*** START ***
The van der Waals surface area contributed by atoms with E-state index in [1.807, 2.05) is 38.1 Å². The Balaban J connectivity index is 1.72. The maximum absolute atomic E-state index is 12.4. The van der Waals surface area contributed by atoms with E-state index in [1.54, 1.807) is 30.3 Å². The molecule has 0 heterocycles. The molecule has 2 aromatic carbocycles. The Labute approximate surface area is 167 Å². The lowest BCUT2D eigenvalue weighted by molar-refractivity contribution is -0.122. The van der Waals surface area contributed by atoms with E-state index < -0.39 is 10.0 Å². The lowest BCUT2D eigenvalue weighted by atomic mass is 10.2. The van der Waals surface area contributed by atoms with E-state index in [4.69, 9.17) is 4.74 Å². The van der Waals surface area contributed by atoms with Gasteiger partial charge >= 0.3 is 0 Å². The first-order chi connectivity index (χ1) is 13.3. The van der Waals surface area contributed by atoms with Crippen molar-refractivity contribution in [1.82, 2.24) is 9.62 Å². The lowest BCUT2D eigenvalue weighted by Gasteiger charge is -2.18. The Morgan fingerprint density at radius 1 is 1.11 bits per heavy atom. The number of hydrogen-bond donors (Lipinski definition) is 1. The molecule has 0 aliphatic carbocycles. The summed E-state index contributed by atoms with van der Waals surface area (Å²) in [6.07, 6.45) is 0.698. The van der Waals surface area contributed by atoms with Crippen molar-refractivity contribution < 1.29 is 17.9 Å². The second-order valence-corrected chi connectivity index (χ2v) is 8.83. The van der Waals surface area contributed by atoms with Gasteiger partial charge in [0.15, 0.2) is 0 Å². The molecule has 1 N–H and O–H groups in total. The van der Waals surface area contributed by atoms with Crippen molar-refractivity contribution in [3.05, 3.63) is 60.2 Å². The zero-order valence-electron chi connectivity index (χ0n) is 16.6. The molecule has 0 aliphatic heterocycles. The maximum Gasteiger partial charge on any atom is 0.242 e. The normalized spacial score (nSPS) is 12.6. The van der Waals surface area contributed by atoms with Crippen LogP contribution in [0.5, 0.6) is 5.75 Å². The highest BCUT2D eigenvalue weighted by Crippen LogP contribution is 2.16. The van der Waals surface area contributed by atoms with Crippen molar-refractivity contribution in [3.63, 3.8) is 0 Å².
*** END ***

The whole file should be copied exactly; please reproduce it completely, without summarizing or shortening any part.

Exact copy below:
The van der Waals surface area contributed by atoms with E-state index in [1.807, 2.05) is 38.1 Å². The Balaban J connectivity index is 1.72. The maximum absolute atomic E-state index is 12.4. The van der Waals surface area contributed by atoms with E-state index in [1.54, 1.807) is 30.3 Å². The molecule has 0 heterocycles. The molecule has 2 aromatic carbocycles. The Labute approximate surface area is 167 Å². The lowest BCUT2D eigenvalue weighted by molar-refractivity contribution is -0.122. The van der Waals surface area contributed by atoms with E-state index < -0.39 is 10.0 Å². The lowest BCUT2D eigenvalue weighted by atomic mass is 10.2. The van der Waals surface area contributed by atoms with E-state index in [4.69, 9.17) is 4.74 Å². The van der Waals surface area contributed by atoms with Gasteiger partial charge >= 0.3 is 0 Å². The first-order chi connectivity index (χ1) is 13.3. The van der Waals surface area contributed by atoms with Crippen molar-refractivity contribution in [1.82, 2.24) is 9.62 Å². The lowest BCUT2D eigenvalue weighted by Gasteiger charge is -2.18. The Morgan fingerprint density at radius 1 is 1.11 bits per heavy atom. The number of hydrogen-bond donors (Lipinski definition) is 1. The molecule has 0 aliphatic carbocycles. The summed E-state index contributed by atoms with van der Waals surface area (Å²) in [6.07, 6.45) is 0.698. The van der Waals surface area contributed by atoms with Crippen molar-refractivity contribution < 1.29 is 17.9 Å². The second-order valence-corrected chi connectivity index (χ2v) is 8.83. The van der Waals surface area contributed by atoms with Gasteiger partial charge in [0.15, 0.2) is 0 Å². The molecule has 1 N–H and O–H groups in total. The van der Waals surface area contributed by atoms with Crippen molar-refractivity contribution in [3.05, 3.63) is 60.2 Å². The zero-order valence-electron chi connectivity index (χ0n) is 16.6. The molecule has 0 aliphatic heterocycles. The maximum Gasteiger partial charge on any atom is 0.242 e. The normalized spacial score (nSPS) is 12.6. The van der Waals surface area contributed by atoms with Crippen LogP contribution in [0.5, 0.6) is 5.75 Å². The highest BCUT2D eigenvalue weighted by Crippen LogP contribution is 2.16. The van der Waals surface area contributed by atoms with Crippen molar-refractivity contribution in [3.63, 3.8) is 0 Å².